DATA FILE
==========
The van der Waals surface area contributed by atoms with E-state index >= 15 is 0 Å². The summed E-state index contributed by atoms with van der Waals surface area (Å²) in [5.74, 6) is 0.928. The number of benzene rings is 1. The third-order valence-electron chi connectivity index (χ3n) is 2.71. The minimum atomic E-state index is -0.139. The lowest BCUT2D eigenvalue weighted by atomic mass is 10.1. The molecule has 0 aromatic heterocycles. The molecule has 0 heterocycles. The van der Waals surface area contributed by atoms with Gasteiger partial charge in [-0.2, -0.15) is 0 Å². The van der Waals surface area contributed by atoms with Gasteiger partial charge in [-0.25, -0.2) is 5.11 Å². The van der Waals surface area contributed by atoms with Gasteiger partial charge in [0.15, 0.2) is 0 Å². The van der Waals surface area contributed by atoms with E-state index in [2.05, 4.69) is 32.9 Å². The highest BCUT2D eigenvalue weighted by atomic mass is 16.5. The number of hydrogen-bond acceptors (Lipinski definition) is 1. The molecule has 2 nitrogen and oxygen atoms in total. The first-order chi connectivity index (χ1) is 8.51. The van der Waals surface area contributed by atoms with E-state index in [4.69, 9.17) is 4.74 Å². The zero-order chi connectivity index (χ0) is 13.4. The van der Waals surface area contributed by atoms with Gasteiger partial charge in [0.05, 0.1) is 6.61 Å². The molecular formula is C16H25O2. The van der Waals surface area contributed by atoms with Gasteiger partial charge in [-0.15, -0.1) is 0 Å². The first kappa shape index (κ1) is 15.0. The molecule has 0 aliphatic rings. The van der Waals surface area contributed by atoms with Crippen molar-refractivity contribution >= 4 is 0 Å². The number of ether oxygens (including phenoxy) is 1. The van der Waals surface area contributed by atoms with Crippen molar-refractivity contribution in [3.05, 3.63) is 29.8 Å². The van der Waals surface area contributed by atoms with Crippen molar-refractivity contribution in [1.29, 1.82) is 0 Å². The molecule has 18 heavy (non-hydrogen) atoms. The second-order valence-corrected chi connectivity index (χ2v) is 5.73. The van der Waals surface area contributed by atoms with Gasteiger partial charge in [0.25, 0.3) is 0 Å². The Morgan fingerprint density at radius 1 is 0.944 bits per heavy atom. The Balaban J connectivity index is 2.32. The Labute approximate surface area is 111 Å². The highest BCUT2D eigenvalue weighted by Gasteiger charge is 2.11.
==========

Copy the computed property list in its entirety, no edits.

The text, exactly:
The van der Waals surface area contributed by atoms with E-state index >= 15 is 0 Å². The summed E-state index contributed by atoms with van der Waals surface area (Å²) in [5.74, 6) is 0.928. The number of benzene rings is 1. The third-order valence-electron chi connectivity index (χ3n) is 2.71. The minimum atomic E-state index is -0.139. The lowest BCUT2D eigenvalue weighted by atomic mass is 10.1. The molecule has 0 aromatic heterocycles. The molecule has 0 heterocycles. The van der Waals surface area contributed by atoms with Gasteiger partial charge in [-0.2, -0.15) is 0 Å². The van der Waals surface area contributed by atoms with Gasteiger partial charge in [-0.25, -0.2) is 5.11 Å². The van der Waals surface area contributed by atoms with Gasteiger partial charge in [0.15, 0.2) is 0 Å². The van der Waals surface area contributed by atoms with E-state index in [2.05, 4.69) is 32.9 Å². The highest BCUT2D eigenvalue weighted by atomic mass is 16.5. The number of hydrogen-bond acceptors (Lipinski definition) is 1. The molecule has 2 nitrogen and oxygen atoms in total. The first-order chi connectivity index (χ1) is 8.51. The van der Waals surface area contributed by atoms with E-state index in [4.69, 9.17) is 4.74 Å². The zero-order chi connectivity index (χ0) is 13.4. The van der Waals surface area contributed by atoms with Gasteiger partial charge in [0.05, 0.1) is 6.61 Å². The molecular formula is C16H25O2. The van der Waals surface area contributed by atoms with Gasteiger partial charge in [-0.15, -0.1) is 0 Å². The first kappa shape index (κ1) is 15.0. The molecule has 0 aliphatic rings. The van der Waals surface area contributed by atoms with Crippen molar-refractivity contribution >= 4 is 0 Å². The number of ether oxygens (including phenoxy) is 1. The van der Waals surface area contributed by atoms with Crippen molar-refractivity contribution in [3.05, 3.63) is 29.8 Å². The van der Waals surface area contributed by atoms with Crippen molar-refractivity contribution in [1.29, 1.82) is 0 Å². The molecule has 18 heavy (non-hydrogen) atoms. The second-order valence-corrected chi connectivity index (χ2v) is 5.73. The van der Waals surface area contributed by atoms with Gasteiger partial charge in [0.25, 0.3) is 0 Å². The Morgan fingerprint density at radius 1 is 0.944 bits per heavy atom. The Balaban J connectivity index is 2.32. The Labute approximate surface area is 111 Å². The highest BCUT2D eigenvalue weighted by Gasteiger charge is 2.11.